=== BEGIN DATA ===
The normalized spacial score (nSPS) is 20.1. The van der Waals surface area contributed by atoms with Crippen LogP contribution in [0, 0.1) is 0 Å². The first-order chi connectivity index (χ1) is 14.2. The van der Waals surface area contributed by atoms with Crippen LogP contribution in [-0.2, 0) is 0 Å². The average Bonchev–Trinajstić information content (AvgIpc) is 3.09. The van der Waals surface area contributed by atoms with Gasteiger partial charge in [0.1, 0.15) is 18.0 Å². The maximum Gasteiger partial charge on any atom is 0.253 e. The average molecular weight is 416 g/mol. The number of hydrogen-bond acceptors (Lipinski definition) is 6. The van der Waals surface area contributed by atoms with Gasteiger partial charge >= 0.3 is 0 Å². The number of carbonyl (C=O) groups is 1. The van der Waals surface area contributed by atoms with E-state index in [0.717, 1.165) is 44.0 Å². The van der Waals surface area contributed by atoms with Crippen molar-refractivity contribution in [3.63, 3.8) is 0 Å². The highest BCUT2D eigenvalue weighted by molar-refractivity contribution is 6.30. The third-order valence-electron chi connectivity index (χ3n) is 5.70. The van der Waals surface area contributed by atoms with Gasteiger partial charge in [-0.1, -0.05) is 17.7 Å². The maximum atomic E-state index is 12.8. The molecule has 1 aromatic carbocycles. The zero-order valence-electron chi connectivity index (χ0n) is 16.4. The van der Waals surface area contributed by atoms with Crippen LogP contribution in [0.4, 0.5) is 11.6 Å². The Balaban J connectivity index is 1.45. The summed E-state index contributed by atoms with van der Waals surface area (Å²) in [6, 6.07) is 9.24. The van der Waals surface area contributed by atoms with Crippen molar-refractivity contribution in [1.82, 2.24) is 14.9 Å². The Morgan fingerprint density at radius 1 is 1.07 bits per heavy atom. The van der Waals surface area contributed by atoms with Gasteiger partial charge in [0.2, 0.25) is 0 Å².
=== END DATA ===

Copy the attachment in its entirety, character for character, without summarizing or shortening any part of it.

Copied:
The normalized spacial score (nSPS) is 20.1. The van der Waals surface area contributed by atoms with Crippen LogP contribution in [0, 0.1) is 0 Å². The first-order chi connectivity index (χ1) is 14.2. The van der Waals surface area contributed by atoms with Crippen LogP contribution in [-0.2, 0) is 0 Å². The average Bonchev–Trinajstić information content (AvgIpc) is 3.09. The van der Waals surface area contributed by atoms with Gasteiger partial charge in [0.1, 0.15) is 18.0 Å². The maximum Gasteiger partial charge on any atom is 0.253 e. The average molecular weight is 416 g/mol. The number of hydrogen-bond acceptors (Lipinski definition) is 6. The van der Waals surface area contributed by atoms with Gasteiger partial charge >= 0.3 is 0 Å². The number of carbonyl (C=O) groups is 1. The van der Waals surface area contributed by atoms with E-state index in [0.717, 1.165) is 44.0 Å². The van der Waals surface area contributed by atoms with Crippen molar-refractivity contribution in [3.63, 3.8) is 0 Å². The highest BCUT2D eigenvalue weighted by molar-refractivity contribution is 6.30. The third-order valence-electron chi connectivity index (χ3n) is 5.70. The van der Waals surface area contributed by atoms with Gasteiger partial charge in [-0.1, -0.05) is 17.7 Å². The maximum atomic E-state index is 12.8. The molecule has 1 aromatic carbocycles. The zero-order valence-electron chi connectivity index (χ0n) is 16.4. The van der Waals surface area contributed by atoms with Crippen LogP contribution in [0.4, 0.5) is 11.6 Å². The Balaban J connectivity index is 1.45. The summed E-state index contributed by atoms with van der Waals surface area (Å²) in [6, 6.07) is 9.24. The van der Waals surface area contributed by atoms with Crippen molar-refractivity contribution in [1.82, 2.24) is 14.9 Å². The Morgan fingerprint density at radius 1 is 1.07 bits per heavy atom. The van der Waals surface area contributed by atoms with Gasteiger partial charge in [0.2, 0.25) is 0 Å².